White Clover (All About)
Latin name: Trifolium repens
Irish name: Seamair bán
You’ll find worksheets, illustrations and outdoor activity ideas all about White Clover below!Read moreRead less
This plant grows commonly in lawns and fields. Early in the year only its leaves are obvious. These are described as trefoil leaves - three leaflets from one stem. These trefoil leaves are easy to find and to recognise. Each leaflet is heart shaped with a pale V-shaped mark. The Irish word for clover is seamair. In spring when there are no flowers out yet, the leaves are young clover - seamair óg or shamrock.
There is a tradition that St Patrick used the leaf of the shamrock to illustrate his teachings about the Holy Trinity to the Irish people long ago. Just as there were three leaflets united in one leaf of the shamrock - so were the three deities of the holy trinity united as one God. To commemorate this, Irish people wear a bunch of shamrock in their lapels on March 17th - St Patrick’s Day.
The plant begins to flower in April and there are white clover flowers all summer long until the end of September. The white clover flower head is actually a cluster of small individual flower heads. The flowers can be visited by honey bees who gather the nectar to make particularly delicious clover honey. As the clover is a member of the pea family, its seeds are carried in pods.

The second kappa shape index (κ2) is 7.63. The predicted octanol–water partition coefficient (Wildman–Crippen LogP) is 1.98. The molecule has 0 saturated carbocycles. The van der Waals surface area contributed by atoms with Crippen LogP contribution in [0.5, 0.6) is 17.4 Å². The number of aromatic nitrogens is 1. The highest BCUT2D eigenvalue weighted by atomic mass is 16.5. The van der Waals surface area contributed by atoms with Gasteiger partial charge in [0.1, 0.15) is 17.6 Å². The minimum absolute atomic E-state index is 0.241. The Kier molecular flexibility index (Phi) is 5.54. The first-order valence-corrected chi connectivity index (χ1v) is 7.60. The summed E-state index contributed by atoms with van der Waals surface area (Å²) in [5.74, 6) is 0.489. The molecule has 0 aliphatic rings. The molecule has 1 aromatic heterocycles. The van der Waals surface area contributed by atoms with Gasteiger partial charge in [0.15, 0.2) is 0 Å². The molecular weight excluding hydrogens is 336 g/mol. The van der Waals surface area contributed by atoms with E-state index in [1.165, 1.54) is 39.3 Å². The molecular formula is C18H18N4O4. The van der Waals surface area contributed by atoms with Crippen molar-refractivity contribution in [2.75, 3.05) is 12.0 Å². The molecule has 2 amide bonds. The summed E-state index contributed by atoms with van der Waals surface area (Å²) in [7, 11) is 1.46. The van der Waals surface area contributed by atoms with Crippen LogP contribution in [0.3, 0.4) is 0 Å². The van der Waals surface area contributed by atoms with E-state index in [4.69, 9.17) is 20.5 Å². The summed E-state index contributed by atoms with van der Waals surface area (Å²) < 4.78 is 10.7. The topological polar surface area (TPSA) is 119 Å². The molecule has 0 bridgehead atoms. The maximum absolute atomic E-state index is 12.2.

Clover was planted by farmers in their pastures to improve the fertility of the soil. Plants need nitrogen in order to grow and usually, to get a good crop, the farmer must add nitrogen as a fertiliser to the soil. All members of the pea family - including the clovers - are able to take in the nitrogen from the air and use it to grow. They are able to fix nitrogen in this way because they have special nodules on their roots. These nodules are formed because the plant can form an association with a particular type of nitrogen-fixing bacteria and together the plant and bacteria work in a symbiotic relationship to fix nitrogen from the air. Thus, in the days before farmers had large quantities of cattle slurry to restore the nitrogen levels in their soil, they were very glad to plant clover and let it improve the nutrient quality of their soil.
Things to do with Senior Infants
1. Around St Patrick’s Day, the class can be brought out to collect shamrock from the school lawn or field. They can be told about the tradition of St Patrick and the shamrock.
2. In May or June the class can go out to look for clover in flower. White clover has obvious white flower heads. Pupils may also find red clover which has purple flowers which are larger than those of the white clover. They may also find small yellow clover flowers. These belong to a different species - yellow clover - which grows in the drier parts of grassland areas.